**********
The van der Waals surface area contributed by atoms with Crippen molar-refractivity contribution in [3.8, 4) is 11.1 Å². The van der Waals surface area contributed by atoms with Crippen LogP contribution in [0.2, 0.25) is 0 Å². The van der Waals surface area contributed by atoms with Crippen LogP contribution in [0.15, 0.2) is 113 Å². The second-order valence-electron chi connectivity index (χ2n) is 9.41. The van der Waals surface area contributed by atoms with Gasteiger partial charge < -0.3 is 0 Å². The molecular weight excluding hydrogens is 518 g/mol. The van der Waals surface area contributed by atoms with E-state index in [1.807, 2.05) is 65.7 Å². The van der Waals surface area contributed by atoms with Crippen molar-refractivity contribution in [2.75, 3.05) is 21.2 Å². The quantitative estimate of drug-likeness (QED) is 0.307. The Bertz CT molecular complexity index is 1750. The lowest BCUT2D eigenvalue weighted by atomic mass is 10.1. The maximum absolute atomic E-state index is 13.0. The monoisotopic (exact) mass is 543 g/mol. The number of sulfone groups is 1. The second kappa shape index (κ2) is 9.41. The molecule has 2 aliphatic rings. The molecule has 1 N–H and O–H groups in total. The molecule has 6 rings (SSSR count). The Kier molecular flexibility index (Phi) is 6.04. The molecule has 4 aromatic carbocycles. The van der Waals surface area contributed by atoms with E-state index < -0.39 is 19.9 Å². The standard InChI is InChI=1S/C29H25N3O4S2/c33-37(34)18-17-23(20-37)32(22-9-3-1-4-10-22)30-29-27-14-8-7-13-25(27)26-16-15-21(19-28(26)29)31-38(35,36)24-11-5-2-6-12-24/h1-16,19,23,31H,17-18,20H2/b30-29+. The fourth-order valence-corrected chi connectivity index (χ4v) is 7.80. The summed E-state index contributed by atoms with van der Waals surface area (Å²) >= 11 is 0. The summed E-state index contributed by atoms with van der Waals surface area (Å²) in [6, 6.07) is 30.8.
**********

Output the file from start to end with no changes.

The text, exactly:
The van der Waals surface area contributed by atoms with Crippen molar-refractivity contribution in [3.8, 4) is 11.1 Å². The van der Waals surface area contributed by atoms with Crippen LogP contribution in [0.2, 0.25) is 0 Å². The van der Waals surface area contributed by atoms with Crippen LogP contribution in [0.15, 0.2) is 113 Å². The second-order valence-electron chi connectivity index (χ2n) is 9.41. The van der Waals surface area contributed by atoms with Gasteiger partial charge < -0.3 is 0 Å². The molecular weight excluding hydrogens is 518 g/mol. The van der Waals surface area contributed by atoms with E-state index in [1.807, 2.05) is 65.7 Å². The van der Waals surface area contributed by atoms with Crippen molar-refractivity contribution in [2.75, 3.05) is 21.2 Å². The quantitative estimate of drug-likeness (QED) is 0.307. The Bertz CT molecular complexity index is 1750. The lowest BCUT2D eigenvalue weighted by atomic mass is 10.1. The maximum absolute atomic E-state index is 13.0. The monoisotopic (exact) mass is 543 g/mol. The number of sulfone groups is 1. The second kappa shape index (κ2) is 9.41. The molecule has 2 aliphatic rings. The molecule has 1 N–H and O–H groups in total. The molecule has 6 rings (SSSR count). The Kier molecular flexibility index (Phi) is 6.04. The molecule has 4 aromatic carbocycles. The van der Waals surface area contributed by atoms with E-state index < -0.39 is 19.9 Å². The standard InChI is InChI=1S/C29H25N3O4S2/c33-37(34)18-17-23(20-37)32(22-9-3-1-4-10-22)30-29-27-14-8-7-13-25(27)26-16-15-21(19-28(26)29)31-38(35,36)24-11-5-2-6-12-24/h1-16,19,23,31H,17-18,20H2/b30-29+. The fourth-order valence-corrected chi connectivity index (χ4v) is 7.80. The summed E-state index contributed by atoms with van der Waals surface area (Å²) >= 11 is 0. The summed E-state index contributed by atoms with van der Waals surface area (Å²) in [6, 6.07) is 30.8.